Since being selected as the new leader some months ago, Hareide has tried to distance himself from his predecessor with a more inclusive leadership style, and more strategic communication. Hareide’s appointment was welcomed by former KrF leader and former Prime Minister Kjell Magne Bondevik. Bondevik, who apparently hand-picked Hareide as environment minister in his second government, told Aftenposten that the new leader “has the best qualifications in order to succeed as party leader.” Nonetheless, the former prime minister warned that Hareide “has a very demanding task in front of him,” as he “takes over at a time when KrF are at a very low level compared to what we are used to.” Bondevik further praised Hareide for being “sensible” to “dampen down expectations of a fast improvement.”
Looking to the parliamentary electons in 2013 and the prospect of centre and right-wing parties forming government, Hareide would not be drawn on whether KrF would manage to cooperate with the far more conservative Progress Party. Many in KrF, including former leader Bondevik, are wary of cooperation with the Progress Party. Hareide said that discussions about future governments were far too early with the elections themselves so far away. He told NRK that the issue of potential cooperation with other parties in government would cause him “sleepless nights” as he wants to be in a “key position” in the centre of Norwegian politics in the event of different coalitions being considered.
In his speech to party members, Hareide said that he wanted a certain number of hours of voluntary work to be a contractual obligation for Norwegian workers, stating his desire to “challenge the state, all local authorities in the country and private companies to let their employees lend a hand with voluntary work.” He pointed to examples of such arrangements in the UK, where telecommunications firm BT have set targets for the total number of days of voluntary work their staff will undertake. “Voluntary organizations would get help, and employees would be motivated to see beyond their day job and to be part of something bigger”, he added on the benefits of the scheme.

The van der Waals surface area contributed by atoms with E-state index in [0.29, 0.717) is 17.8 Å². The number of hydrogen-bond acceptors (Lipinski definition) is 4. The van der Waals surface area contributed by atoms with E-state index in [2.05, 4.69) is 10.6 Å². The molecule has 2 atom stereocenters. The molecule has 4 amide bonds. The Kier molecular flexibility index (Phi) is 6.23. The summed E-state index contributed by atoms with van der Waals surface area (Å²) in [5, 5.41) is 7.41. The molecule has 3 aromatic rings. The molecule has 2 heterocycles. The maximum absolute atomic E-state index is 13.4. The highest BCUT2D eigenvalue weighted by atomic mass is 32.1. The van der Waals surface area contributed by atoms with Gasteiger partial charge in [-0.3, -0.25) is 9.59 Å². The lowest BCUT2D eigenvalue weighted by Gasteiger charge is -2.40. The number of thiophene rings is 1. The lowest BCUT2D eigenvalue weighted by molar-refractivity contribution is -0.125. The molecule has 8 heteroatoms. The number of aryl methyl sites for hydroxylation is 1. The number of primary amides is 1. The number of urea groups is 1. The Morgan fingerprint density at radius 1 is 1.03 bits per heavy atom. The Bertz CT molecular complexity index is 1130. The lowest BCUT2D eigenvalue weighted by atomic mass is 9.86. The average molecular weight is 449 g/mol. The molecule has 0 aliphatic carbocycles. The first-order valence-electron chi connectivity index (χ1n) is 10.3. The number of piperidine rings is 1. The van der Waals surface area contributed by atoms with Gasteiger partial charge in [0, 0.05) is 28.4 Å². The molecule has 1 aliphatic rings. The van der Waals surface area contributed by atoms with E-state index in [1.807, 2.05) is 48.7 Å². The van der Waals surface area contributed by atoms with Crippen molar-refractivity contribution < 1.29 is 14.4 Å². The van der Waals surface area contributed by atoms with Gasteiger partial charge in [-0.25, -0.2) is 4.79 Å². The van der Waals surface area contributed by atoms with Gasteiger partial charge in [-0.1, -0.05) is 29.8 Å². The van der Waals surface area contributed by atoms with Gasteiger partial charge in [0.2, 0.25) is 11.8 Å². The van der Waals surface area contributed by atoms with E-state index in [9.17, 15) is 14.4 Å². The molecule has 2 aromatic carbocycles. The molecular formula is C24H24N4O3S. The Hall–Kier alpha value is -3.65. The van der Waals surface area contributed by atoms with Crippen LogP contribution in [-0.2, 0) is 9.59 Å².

‘Confessional clause’ removal begins
A large majority at the conference voted to end the so-called “confessional clause” that the party operates towards elected members, which means that they must be Christians in order to represent the party. The party must wait until another conference in two years time to remove the paragraph one and for all. The move is seen as key to renewing KrF’s fortunes.
In other decisions, the conference agreed policy to support a doubling of the so-called konstantstøtten, a form of cash benefit for those living at home with children under 3 years old, from NOK 3,303 per month (USD 630) to NOK 7,000 per month (USD 1,335) for one year-olds. KrF would also quadruple the single maternity payment available to mothers who have not been in work from NOK 35,000 (USD 6,675) to NOK 151,000 (nearly USD 29,000), in the hope of more mothers being able to afford being at home with their children. The party also passed policy on increasing paid parental leave to 68 weeks, which could be taken up to the child’s 10th birthday.
Hareide commented that KrF’s family policies might be seen as “costly from the finance department, but not in terms of the needs of society.” The leader announced that KrF would support policies meaning that children over one year would receive a kindergarten place within four months of an application, although no resolution was passed at the conference on this.